Extinctive novation requires, first, a previous valid obligation; second, the agreement of all the parties to the new contract; third, the extinguishment of the obligation; and fourth, the validity of the new one.[22] In order that an obligation may be extinguished by another which substitutes the same, it is imperative that it be so declared in unequivocal terms, or that the old and the new obligation be on every point incompatible with each other.[23] An obligation to pay a sum of money is not extinctively novated by a new instrument which merely changes the terms of payment or adding compatible covenants or where the old contract is merely supplemented by the new one.[24] When not expressed, incompatibility is required so as to ensure that the parties have indeed intended such novation despite their failure to express it in categorical terms.  The incompatibility, to be sure, should take place in any of the essential elements of the obligation, i.e., (1) the juridical relation or tie, such as from a mere commodatum to lease of things, or from negotiorum gestio to agency, or from a mortgage to antichresis,[25] or from a sale to one of loan;[26] (2) the object or principal conditions, such as a change of the nature of the prestation; or (3) the subjects, such as the substitution of a debtor[27] or the subrogation of the creditor.  Extinctive novation does not necessarily imply that the new agreement should be complete by itself; certain terms and conditions may be carried, expressly or by implication, over to the new obligation.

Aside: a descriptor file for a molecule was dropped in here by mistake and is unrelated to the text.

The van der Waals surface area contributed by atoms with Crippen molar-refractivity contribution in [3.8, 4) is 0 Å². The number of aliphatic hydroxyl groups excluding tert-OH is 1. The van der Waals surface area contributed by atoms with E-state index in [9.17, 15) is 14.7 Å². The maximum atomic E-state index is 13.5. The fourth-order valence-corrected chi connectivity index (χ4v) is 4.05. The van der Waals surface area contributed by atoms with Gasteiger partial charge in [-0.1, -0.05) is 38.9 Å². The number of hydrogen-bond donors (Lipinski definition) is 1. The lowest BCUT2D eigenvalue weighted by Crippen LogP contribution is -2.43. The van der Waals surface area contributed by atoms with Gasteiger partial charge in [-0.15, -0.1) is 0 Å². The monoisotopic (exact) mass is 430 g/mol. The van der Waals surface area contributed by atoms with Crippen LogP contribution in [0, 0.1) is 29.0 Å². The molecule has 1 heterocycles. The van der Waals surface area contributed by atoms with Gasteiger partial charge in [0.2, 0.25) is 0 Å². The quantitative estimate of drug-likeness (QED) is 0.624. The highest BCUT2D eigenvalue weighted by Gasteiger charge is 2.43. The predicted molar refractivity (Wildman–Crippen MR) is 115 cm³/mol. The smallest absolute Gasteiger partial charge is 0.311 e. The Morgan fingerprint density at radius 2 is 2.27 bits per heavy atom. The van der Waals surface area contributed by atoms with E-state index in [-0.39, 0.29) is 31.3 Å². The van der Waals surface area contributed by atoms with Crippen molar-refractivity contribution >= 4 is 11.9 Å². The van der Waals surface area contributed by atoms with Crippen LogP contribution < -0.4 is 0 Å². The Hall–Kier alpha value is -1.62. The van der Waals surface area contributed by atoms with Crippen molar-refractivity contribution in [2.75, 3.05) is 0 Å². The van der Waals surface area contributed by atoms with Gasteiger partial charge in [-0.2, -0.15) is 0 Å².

WHEREFORE, the petition is DENIED.


Melo, (Chairman), Panganiban, Sandoval-Gutierrez, and Carpio, JJ., concur.

[1] Rollo, p. 114.

[2] Rollo, pp. 117-118.

[3] Rollo, p. 39.

[4] Rollo, pp. 55, 58.

[5] Rollo, pp. 48-49.

[6] Rollo, p. 67.

[7] Rollo, p. 52.

[8] Rollo, pp. 17-18.

[9] Memorandum for Respondent.